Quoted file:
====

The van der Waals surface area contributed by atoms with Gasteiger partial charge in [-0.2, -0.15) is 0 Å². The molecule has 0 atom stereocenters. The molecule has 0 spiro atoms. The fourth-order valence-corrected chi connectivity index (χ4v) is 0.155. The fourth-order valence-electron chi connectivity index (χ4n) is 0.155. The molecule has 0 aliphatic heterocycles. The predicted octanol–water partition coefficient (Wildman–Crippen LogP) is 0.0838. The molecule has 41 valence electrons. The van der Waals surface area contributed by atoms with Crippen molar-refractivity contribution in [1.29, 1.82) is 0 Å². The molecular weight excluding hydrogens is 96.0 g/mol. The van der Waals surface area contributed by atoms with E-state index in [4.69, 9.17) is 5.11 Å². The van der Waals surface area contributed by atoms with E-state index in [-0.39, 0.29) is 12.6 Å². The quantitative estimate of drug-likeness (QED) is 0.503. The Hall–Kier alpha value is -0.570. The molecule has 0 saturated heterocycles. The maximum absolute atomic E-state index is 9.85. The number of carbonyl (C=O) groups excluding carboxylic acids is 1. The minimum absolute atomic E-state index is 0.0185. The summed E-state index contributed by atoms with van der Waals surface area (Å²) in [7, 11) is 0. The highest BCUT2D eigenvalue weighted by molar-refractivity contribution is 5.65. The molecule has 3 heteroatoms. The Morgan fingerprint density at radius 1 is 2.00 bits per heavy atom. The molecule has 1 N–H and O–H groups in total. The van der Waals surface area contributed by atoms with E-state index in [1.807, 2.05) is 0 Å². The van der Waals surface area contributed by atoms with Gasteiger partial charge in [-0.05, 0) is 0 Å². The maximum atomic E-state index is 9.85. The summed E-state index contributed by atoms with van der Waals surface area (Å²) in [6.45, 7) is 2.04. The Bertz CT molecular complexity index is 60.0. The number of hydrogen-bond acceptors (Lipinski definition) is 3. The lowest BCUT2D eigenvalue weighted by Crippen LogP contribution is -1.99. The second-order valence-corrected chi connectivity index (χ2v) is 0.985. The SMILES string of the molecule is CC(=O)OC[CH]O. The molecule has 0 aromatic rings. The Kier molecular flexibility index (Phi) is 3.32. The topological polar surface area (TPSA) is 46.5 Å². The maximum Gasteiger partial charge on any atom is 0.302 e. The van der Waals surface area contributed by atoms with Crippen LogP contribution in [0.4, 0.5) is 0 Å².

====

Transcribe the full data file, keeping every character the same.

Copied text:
The van der Waals surface area contributed by atoms with Gasteiger partial charge in [-0.2, -0.15) is 0 Å². The molecule has 0 atom stereocenters. The molecule has 0 spiro atoms. The fourth-order valence-corrected chi connectivity index (χ4v) is 0.155. The fourth-order valence-electron chi connectivity index (χ4n) is 0.155. The molecule has 0 aliphatic heterocycles. The predicted octanol–water partition coefficient (Wildman–Crippen LogP) is 0.0838. The molecule has 41 valence electrons. The van der Waals surface area contributed by atoms with Crippen molar-refractivity contribution in [1.29, 1.82) is 0 Å². The molecular weight excluding hydrogens is 96.0 g/mol. The van der Waals surface area contributed by atoms with E-state index in [4.69, 9.17) is 5.11 Å². The van der Waals surface area contributed by atoms with E-state index in [-0.39, 0.29) is 12.6 Å². The quantitative estimate of drug-likeness (QED) is 0.503. The Hall–Kier alpha value is -0.570. The molecule has 0 saturated heterocycles. The maximum absolute atomic E-state index is 9.85. The number of carbonyl (C=O) groups excluding carboxylic acids is 1. The minimum absolute atomic E-state index is 0.0185. The summed E-state index contributed by atoms with van der Waals surface area (Å²) in [7, 11) is 0. The highest BCUT2D eigenvalue weighted by molar-refractivity contribution is 5.65. The molecule has 3 heteroatoms. The Morgan fingerprint density at radius 1 is 2.00 bits per heavy atom. The molecule has 1 N–H and O–H groups in total. The van der Waals surface area contributed by atoms with E-state index in [1.807, 2.05) is 0 Å². The van der Waals surface area contributed by atoms with Gasteiger partial charge in [-0.05, 0) is 0 Å². The maximum atomic E-state index is 9.85. The summed E-state index contributed by atoms with van der Waals surface area (Å²) in [6.45, 7) is 2.04. The Bertz CT molecular complexity index is 60.0. The number of hydrogen-bond acceptors (Lipinski definition) is 3. The lowest BCUT2D eigenvalue weighted by Crippen LogP contribution is -1.99. The second-order valence-corrected chi connectivity index (χ2v) is 0.985. The SMILES string of the molecule is CC(=O)OC[CH]O. The molecule has 0 aromatic rings. The Kier molecular flexibility index (Phi) is 3.32. The topological polar surface area (TPSA) is 46.5 Å². The maximum Gasteiger partial charge on any atom is 0.302 e. The van der Waals surface area contributed by atoms with Crippen LogP contribution in [0.4, 0.5) is 0 Å².